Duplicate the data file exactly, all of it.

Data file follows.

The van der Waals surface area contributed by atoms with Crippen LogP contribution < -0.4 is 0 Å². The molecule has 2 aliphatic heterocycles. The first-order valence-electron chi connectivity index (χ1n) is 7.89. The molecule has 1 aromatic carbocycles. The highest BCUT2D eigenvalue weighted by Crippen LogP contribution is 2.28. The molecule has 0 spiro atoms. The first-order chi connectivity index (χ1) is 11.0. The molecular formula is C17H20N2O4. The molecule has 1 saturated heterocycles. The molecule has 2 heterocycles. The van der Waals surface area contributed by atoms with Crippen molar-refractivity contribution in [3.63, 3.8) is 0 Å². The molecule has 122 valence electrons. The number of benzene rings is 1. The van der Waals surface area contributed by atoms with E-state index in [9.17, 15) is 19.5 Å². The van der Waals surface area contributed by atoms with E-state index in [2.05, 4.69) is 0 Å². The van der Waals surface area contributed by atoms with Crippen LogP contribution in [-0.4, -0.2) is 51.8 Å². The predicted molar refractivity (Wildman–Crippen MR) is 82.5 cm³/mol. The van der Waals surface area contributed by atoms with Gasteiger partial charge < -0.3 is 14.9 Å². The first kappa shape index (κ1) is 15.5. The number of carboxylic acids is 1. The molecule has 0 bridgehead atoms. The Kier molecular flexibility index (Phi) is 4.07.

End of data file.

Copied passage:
The van der Waals surface area contributed by atoms with Crippen LogP contribution < -0.4 is 0 Å². The molecule has 2 aliphatic heterocycles. The first-order valence-electron chi connectivity index (χ1n) is 7.89. The molecule has 1 aromatic carbocycles. The highest BCUT2D eigenvalue weighted by Crippen LogP contribution is 2.28. The molecule has 0 spiro atoms. The first-order chi connectivity index (χ1) is 11.0. The molecular formula is C17H20N2O4. The molecule has 1 saturated heterocycles. The molecule has 2 heterocycles. The van der Waals surface area contributed by atoms with Crippen molar-refractivity contribution in [3.63, 3.8) is 0 Å². The molecule has 122 valence electrons. The number of benzene rings is 1. The van der Waals surface area contributed by atoms with E-state index in [9.17, 15) is 19.5 Å². The van der Waals surface area contributed by atoms with E-state index in [2.05, 4.69) is 0 Å². The van der Waals surface area contributed by atoms with Crippen LogP contribution in [-0.4, -0.2) is 51.8 Å². The predicted molar refractivity (Wildman–Crippen MR) is 82.5 cm³/mol. The van der Waals surface area contributed by atoms with Gasteiger partial charge < -0.3 is 14.9 Å². The first kappa shape index (κ1) is 15.5. The number of carboxylic acids is 1. The molecule has 0 bridgehead atoms. The Kier molecular flexibility index (Phi) is 4.07.